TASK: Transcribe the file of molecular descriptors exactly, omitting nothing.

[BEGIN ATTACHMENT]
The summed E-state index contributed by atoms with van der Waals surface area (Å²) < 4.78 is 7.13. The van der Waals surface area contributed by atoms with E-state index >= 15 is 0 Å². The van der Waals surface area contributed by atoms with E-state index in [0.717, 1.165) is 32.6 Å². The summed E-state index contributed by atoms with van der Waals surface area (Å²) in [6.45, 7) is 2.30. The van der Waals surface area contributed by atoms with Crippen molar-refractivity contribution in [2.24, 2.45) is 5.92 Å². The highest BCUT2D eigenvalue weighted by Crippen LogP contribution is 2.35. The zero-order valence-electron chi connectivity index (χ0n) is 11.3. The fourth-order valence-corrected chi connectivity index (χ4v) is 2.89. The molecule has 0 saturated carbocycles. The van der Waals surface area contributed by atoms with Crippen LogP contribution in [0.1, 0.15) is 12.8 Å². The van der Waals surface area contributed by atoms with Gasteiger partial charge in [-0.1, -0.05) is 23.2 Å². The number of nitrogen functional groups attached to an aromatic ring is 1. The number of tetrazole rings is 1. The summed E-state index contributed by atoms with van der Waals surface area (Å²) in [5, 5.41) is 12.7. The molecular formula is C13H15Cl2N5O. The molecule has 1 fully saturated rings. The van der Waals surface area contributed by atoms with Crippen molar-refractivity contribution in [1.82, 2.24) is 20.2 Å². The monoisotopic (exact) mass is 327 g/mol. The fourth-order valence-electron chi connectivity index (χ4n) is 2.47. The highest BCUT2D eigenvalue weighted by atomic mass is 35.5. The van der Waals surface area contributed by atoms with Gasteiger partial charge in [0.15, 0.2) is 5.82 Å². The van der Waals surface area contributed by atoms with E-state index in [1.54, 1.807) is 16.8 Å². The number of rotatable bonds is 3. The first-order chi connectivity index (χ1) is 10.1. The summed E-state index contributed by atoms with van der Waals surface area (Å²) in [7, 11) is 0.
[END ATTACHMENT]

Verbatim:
The summed E-state index contributed by atoms with van der Waals surface area (Å²) < 4.78 is 7.13. The van der Waals surface area contributed by atoms with E-state index >= 15 is 0 Å². The van der Waals surface area contributed by atoms with E-state index in [0.717, 1.165) is 32.6 Å². The summed E-state index contributed by atoms with van der Waals surface area (Å²) in [6.45, 7) is 2.30. The van der Waals surface area contributed by atoms with Crippen molar-refractivity contribution in [2.24, 2.45) is 5.92 Å². The highest BCUT2D eigenvalue weighted by Crippen LogP contribution is 2.35. The zero-order valence-electron chi connectivity index (χ0n) is 11.3. The fourth-order valence-corrected chi connectivity index (χ4v) is 2.89. The molecule has 0 saturated carbocycles. The van der Waals surface area contributed by atoms with Crippen LogP contribution in [0.1, 0.15) is 12.8 Å². The van der Waals surface area contributed by atoms with Gasteiger partial charge in [-0.1, -0.05) is 23.2 Å². The number of nitrogen functional groups attached to an aromatic ring is 1. The number of tetrazole rings is 1. The summed E-state index contributed by atoms with van der Waals surface area (Å²) in [5, 5.41) is 12.7. The molecular formula is C13H15Cl2N5O. The molecule has 1 fully saturated rings. The van der Waals surface area contributed by atoms with Crippen molar-refractivity contribution in [1.82, 2.24) is 20.2 Å². The monoisotopic (exact) mass is 327 g/mol. The fourth-order valence-electron chi connectivity index (χ4n) is 2.47. The highest BCUT2D eigenvalue weighted by atomic mass is 35.5. The van der Waals surface area contributed by atoms with Gasteiger partial charge in [0.15, 0.2) is 5.82 Å². The van der Waals surface area contributed by atoms with E-state index in [1.54, 1.807) is 16.8 Å². The number of rotatable bonds is 3. The first-order chi connectivity index (χ1) is 10.1. The summed E-state index contributed by atoms with van der Waals surface area (Å²) in [7, 11) is 0.